Baseball returned to the Nation’s capital in 2005 and in 2008 the first new ballpark since 1962 opened in Washington, DC. The history of professional baseball in Washington, DC dates to 1901 when the Washington Senators became charter members of the American League. From 1911 until 1961 the club played at Griffith Stadium before moving to Minnesota, becoming the Minnesota Twins. An expansion franchise was awarded to the city and the new Washington Senators began play at RFK Stadium in 1962. They played here for a decade before moving to Texas, becoming the Rangers, due to lack of support. In April 2005, baseball returned to Washington, DC for the first time since after the 1971 season. After trying to lure the Houston Astros and San Diego Padres to the city in the 1990s, the Montreal Expos moved Washington DC after the 2004 season. For nearly a decade the Expos struggled attracting fans to Olympic Stadium and trying to get a new ballpark built in Montreal. By 2000 it became inevitable that the Expos would eventually leave the City of Montreal.
Several cities sought the Expos, but Washington DC was the logical location for the team to relocate. It had been without MLB for over three decades and became one of the largest cities in the country that could support a baseball team. In September 2004, MLB announced that the Expos would move to the city. The Montreal Expos were renamed the Washington Nationals and began playing at RFK Stadium in April 2005. Built in 1961, RFK Stadium lacked many of the amenities of newer ballparks and was a multipurpose stadium. Part of the agreement for the Expos to move to DC was the city would build a new ballpark. Throughout December 2004, there were weeks of political wrangling as several members of the District of Columbia Council balked at an earlier plan to finance a new stadium. City officials and MLB negotiated a deal that allowed public financing for the ballpark. In March 2006, the Nationals and the DC Sports Commission released plans for the new Nationals ballpark. Located in southeast Washington along the Anacostia River, bordered by South Capital Street to the west, M Street to the north, First Street to the east and Potomac Avenue to the south, construction began in Spring 2006. The ballpark has yet to be named after a corporate sponsor and is known as Nationals Park.
AT NATIONALS PARK
On March 30, 2008 the Washington Nationals played their first game at Nationals Park against the Atlanta Braves. Nationals Park is the fourth ballpark to open in Washington DC following American League Park, Griffith Stadium and RFK Stadium. The Washington Nationals ballpark breaks away from the traditional mold of newer ballparks and has a sleek, more modern design that features a mostly glass and steel facade. Like Turner Field in Atlanta, many fans enter the ballpark through the outfield areas that leads from the Navy Yard Metro station. Open concourses can be found throughout the ballpark with escalators and ramps taking fans to their seats. With a seating capacity of 43,341, fans have great views of the action on the field from just about anywhere in the ballpark. Roughly 22,000 seats are located in the lower deck and stretch from the left field foul pole to homeplate and around the right field foul pole. The upper deck, where fans will be able to see the US Capital Building, seats 12,000 and breaks into two sections along the first base side. Additional seating and bleachers are found beyond the outfield.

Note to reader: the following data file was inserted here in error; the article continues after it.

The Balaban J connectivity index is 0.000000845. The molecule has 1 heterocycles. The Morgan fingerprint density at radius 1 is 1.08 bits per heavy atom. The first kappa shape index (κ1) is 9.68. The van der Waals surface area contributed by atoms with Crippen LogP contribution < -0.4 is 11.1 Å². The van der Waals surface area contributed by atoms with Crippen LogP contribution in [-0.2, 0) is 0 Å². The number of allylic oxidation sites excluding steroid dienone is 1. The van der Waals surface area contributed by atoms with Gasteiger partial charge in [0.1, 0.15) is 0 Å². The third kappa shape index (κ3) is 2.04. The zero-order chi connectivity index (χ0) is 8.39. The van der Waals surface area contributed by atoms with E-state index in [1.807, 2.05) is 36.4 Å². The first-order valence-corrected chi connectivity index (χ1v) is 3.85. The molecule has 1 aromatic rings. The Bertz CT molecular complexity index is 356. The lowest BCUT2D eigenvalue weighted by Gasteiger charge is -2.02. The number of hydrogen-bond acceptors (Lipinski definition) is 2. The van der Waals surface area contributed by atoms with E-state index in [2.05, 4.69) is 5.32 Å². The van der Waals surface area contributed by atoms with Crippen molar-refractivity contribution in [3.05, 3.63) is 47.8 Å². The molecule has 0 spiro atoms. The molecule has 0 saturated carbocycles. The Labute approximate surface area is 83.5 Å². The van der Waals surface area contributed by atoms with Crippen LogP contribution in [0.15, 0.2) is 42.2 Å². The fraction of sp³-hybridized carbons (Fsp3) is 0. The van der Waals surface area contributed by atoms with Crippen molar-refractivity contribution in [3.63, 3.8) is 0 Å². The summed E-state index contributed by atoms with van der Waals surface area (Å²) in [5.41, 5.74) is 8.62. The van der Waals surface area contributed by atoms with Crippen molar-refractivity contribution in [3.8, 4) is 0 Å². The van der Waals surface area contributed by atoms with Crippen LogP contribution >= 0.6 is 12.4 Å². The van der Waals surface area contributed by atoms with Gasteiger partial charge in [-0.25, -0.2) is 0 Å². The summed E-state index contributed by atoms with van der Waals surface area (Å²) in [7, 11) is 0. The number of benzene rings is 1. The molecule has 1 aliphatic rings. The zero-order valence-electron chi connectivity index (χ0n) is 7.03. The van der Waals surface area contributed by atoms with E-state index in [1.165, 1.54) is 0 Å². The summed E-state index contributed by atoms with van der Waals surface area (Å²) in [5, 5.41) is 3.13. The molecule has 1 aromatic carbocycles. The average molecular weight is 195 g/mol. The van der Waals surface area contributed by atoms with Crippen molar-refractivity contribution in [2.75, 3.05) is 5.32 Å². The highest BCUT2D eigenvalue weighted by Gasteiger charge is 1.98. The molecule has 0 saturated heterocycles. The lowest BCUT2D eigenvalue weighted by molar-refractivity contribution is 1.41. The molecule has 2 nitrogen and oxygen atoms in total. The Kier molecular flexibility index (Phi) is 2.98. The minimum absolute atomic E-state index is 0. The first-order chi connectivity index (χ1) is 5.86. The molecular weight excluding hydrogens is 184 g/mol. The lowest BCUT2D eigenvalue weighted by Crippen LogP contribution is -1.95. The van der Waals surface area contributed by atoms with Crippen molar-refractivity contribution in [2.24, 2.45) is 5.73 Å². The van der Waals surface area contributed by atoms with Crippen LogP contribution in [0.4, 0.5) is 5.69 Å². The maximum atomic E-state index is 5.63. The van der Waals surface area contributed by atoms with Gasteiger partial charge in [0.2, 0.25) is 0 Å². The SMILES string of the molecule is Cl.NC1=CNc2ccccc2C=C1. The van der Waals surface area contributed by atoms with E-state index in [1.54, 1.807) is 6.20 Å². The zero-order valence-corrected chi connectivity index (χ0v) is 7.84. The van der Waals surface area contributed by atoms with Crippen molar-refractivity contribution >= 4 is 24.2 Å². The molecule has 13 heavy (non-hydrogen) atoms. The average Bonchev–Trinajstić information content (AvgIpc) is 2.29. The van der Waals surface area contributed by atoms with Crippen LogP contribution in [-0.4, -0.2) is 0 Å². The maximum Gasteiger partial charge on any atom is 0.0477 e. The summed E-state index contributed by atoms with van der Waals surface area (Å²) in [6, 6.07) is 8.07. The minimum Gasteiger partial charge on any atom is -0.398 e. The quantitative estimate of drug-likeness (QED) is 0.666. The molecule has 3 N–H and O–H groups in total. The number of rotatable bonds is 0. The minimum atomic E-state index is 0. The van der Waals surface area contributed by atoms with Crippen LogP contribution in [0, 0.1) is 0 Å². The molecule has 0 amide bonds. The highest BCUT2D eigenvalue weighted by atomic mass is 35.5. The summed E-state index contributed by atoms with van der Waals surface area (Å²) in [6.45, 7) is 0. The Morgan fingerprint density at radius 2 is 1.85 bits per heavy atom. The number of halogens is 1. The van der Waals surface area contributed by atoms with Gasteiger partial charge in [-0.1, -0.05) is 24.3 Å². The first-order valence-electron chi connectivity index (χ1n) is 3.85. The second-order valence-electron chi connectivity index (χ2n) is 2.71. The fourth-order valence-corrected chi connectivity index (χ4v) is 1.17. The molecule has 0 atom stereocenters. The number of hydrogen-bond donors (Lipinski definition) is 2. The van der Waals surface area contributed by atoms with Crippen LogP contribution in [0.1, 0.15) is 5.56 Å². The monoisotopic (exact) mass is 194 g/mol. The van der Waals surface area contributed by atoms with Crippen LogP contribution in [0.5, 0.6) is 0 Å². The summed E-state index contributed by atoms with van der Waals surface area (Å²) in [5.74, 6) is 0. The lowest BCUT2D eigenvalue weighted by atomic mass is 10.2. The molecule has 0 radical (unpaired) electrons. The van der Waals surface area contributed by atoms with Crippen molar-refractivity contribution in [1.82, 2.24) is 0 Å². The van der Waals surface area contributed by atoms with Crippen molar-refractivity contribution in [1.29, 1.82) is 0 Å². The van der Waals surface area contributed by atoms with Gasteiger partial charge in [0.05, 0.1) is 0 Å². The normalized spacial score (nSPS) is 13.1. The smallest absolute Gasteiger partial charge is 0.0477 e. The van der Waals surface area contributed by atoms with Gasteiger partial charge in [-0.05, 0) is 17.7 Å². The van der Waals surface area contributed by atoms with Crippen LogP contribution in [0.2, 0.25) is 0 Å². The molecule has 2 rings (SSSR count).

Nationals Park has many luxuries and amenities similar to other ballparks built recently. Approximately 1,800 padded luxury seats are in the first few rows directly behind homeplate. The ballpark also features 2,500 club seats, 1,112 suite seats and a 500-seat founder’s club. Fans can visit the PNC Diamond Club, a baseball inspired restaurant that celebrates Washington’s baseball history. The Homestead Greys Bar, located inside the Stars and Stripes Club is a tribute to Washington’s Negro League team. Located near the centerfield gate is Strike Zone, a kids play area featuring a variety of games. Fans visiting Nationals Park will notice that the ballpark has all blue seats except in centerfield. Here is the Red Porch, directly below the Red Porch Restaurant where fans watch the game from a different perspective. Nationals Park would not be complete without one of the most distinctive trees that Washington DC is known for, cherry trees. Fourteen Kwanzan Japanese cherry trees are located in the centerfield plaza and left field concourse. The stadium has hosted numerous playoff games, the 2015 NHL Winter Classic, the 2018 MLB All-Star Game and the 2019 World Series.
Nationals Park Pictures